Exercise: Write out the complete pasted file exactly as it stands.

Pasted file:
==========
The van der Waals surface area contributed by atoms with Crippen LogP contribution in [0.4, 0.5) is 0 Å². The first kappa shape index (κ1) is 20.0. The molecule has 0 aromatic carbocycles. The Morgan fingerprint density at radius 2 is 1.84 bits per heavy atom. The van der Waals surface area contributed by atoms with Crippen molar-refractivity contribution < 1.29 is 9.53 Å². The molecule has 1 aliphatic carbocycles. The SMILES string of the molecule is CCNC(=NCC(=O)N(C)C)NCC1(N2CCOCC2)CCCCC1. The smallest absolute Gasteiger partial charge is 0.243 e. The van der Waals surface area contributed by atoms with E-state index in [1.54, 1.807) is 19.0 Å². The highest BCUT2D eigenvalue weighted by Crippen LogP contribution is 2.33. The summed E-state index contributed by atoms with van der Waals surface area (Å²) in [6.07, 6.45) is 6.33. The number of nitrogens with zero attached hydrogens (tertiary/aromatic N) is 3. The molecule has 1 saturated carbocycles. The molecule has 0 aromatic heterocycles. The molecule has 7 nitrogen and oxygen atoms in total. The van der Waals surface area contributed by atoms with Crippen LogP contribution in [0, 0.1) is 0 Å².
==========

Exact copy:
The van der Waals surface area contributed by atoms with Crippen LogP contribution in [0.4, 0.5) is 0 Å². The first kappa shape index (κ1) is 20.0. The molecule has 0 aromatic carbocycles. The Morgan fingerprint density at radius 2 is 1.84 bits per heavy atom. The van der Waals surface area contributed by atoms with Crippen molar-refractivity contribution < 1.29 is 9.53 Å². The molecule has 1 aliphatic carbocycles. The SMILES string of the molecule is CCNC(=NCC(=O)N(C)C)NCC1(N2CCOCC2)CCCCC1. The smallest absolute Gasteiger partial charge is 0.243 e. The van der Waals surface area contributed by atoms with E-state index in [1.54, 1.807) is 19.0 Å². The highest BCUT2D eigenvalue weighted by Crippen LogP contribution is 2.33. The summed E-state index contributed by atoms with van der Waals surface area (Å²) in [6.07, 6.45) is 6.33. The number of nitrogens with zero attached hydrogens (tertiary/aromatic N) is 3. The molecule has 1 saturated carbocycles. The molecule has 0 aromatic heterocycles. The molecule has 7 nitrogen and oxygen atoms in total. The van der Waals surface area contributed by atoms with Crippen LogP contribution in [0, 0.1) is 0 Å².